More firms are starting to evaluate and deploy Windows Vista, deterred only by slight concerns about performance and patching, according to a survey.
Nearly 30% of companies are using or evaluating Vista, according to the study, conducted by Walker Information for IT services and product supplier CDW.
The poll shows that 87% of the 753 IT decision makers in government, education and medium-sized businesses who responded to the study, plan to eventually adopt Vista. This is an 8% increase over an identical poll conducted last November, immediately following the launch to corporate users.
Since the first survey, 1% of users had completed Vista implementations, and another 19% planned to complete their implementations in the next 12 months.
The survey also found that 6% of organisations are implementing Vista beyond a 12-month timeframe, while 13% plan to start their implementations in the next year. Another 13% said they have no plans to upgrade.
"I don't think we were surprised by any of the data," said JoEllen Amato-Tuck, Microsoft brand manager for CDW. "It seems to be in line with what the first survey showed."
The company plans a third survey sometime between September and December. CDW says the poll will show over time how evaluation variables and deployment strategies are progressing.
The second version of the survey revealed that user concerns over hardware requirements being too excessive rose 9% over the first survey, from 28% to 37%. It was the fourth most common concern. The first was the expectation of bugs in the first Vista release.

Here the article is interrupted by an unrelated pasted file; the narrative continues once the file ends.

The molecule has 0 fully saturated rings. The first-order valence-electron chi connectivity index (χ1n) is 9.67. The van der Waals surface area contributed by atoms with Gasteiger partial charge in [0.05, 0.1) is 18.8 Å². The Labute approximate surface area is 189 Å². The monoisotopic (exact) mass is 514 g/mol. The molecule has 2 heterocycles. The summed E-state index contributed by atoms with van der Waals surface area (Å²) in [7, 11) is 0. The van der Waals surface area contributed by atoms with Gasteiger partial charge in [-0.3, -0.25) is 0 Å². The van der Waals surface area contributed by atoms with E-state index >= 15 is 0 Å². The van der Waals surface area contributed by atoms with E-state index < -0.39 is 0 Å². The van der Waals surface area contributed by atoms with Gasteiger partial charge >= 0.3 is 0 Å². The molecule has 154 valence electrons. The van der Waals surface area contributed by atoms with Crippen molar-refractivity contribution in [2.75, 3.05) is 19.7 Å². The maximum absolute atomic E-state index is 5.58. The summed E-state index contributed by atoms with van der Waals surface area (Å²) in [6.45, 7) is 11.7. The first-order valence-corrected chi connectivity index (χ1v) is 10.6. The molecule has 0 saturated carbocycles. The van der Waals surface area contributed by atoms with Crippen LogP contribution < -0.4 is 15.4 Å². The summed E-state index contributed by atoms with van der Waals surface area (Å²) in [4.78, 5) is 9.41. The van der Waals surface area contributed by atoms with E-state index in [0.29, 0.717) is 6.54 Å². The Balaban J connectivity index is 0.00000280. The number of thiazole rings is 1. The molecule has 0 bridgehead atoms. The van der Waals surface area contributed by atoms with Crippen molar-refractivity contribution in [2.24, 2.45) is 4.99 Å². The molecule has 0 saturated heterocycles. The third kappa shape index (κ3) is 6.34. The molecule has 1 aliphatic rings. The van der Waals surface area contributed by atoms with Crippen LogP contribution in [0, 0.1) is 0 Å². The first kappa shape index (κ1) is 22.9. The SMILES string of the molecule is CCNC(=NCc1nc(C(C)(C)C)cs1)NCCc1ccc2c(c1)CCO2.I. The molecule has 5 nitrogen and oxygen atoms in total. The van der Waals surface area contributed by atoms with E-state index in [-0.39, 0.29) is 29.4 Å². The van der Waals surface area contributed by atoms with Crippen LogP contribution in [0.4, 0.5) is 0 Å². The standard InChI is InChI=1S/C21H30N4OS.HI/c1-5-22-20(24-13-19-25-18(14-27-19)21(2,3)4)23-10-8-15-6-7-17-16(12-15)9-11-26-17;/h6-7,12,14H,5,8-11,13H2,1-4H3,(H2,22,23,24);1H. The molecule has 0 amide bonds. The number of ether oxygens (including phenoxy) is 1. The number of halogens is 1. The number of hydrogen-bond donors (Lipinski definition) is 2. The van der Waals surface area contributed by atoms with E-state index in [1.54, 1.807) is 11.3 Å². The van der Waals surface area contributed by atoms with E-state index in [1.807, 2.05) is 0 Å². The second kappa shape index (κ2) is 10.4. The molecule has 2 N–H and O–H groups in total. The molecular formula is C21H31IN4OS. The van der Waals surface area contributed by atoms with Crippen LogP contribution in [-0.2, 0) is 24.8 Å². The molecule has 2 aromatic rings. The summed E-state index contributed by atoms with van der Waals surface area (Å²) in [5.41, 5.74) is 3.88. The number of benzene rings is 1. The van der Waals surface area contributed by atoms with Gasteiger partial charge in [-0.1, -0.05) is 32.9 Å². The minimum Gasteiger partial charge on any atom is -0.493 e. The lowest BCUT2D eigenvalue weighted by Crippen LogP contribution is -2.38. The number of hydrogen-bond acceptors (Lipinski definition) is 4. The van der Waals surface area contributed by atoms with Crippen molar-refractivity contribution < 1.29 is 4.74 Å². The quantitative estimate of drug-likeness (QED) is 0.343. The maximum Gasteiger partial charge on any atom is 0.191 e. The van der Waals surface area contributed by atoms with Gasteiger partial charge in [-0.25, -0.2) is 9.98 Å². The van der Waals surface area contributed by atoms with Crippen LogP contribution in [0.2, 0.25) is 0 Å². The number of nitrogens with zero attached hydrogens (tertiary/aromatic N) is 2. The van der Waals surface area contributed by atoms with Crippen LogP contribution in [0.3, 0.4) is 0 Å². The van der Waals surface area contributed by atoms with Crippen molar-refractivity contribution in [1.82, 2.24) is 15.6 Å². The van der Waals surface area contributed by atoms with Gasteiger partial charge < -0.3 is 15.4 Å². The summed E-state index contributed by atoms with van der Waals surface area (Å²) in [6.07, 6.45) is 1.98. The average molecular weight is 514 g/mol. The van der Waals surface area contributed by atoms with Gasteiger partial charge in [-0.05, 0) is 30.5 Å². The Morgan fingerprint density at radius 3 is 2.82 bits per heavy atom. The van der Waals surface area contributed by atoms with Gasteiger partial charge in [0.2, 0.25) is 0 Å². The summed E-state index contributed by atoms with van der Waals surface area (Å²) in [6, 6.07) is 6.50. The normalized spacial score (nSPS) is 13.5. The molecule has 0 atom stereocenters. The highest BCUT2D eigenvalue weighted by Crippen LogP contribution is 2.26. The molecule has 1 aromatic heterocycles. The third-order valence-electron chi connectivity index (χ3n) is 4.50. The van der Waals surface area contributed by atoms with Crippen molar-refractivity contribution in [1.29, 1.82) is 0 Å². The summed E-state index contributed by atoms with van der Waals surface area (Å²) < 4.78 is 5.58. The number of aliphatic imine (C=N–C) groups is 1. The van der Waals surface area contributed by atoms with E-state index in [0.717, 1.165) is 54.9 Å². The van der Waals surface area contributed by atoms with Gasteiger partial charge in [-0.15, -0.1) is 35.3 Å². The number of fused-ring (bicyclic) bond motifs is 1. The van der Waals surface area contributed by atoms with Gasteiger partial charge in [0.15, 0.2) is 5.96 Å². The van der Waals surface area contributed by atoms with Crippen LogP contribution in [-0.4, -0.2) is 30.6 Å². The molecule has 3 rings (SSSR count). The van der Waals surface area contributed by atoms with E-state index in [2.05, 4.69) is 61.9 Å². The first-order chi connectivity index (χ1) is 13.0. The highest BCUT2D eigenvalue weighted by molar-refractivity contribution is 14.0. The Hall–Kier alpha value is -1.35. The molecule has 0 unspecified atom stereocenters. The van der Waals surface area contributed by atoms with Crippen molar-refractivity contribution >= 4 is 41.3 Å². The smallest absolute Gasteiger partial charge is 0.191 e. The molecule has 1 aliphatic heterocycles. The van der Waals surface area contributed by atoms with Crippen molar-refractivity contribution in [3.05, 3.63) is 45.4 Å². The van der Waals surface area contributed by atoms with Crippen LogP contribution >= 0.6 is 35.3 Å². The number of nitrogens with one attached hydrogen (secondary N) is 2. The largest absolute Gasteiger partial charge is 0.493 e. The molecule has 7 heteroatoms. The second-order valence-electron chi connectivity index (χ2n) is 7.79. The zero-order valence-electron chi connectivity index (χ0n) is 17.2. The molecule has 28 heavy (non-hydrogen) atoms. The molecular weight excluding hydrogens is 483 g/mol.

A full 18% of users said they would need to upgrade 91% to 100% of their Windows-based hardware for it to be Vista compatible, a 2% increase over the first survey.
Also, concerns that the benefits of adopting Vista are not clear enough rose 6% from 32% to 38%.
On the whole, CDW concluded that benefits continue to outweigh user concerns over Vista. Customers are less worried about Vista and finding the money to pay for the migration.
The top benefit in both polls was improved security with 78% of respondents citing that feature. But the second poll showed that fewer respondents think Vista's performance and patching represent improvements in the software.
Positive perception of performance as a key benefit was down 7% from 63% to 56%. Patching fell from 31% to 25% and Windows Update from 36% to 30%.
Those were the only downward changes that were statistically significant, according to CDW.
The poll is available or free but requires a user's email address to download.
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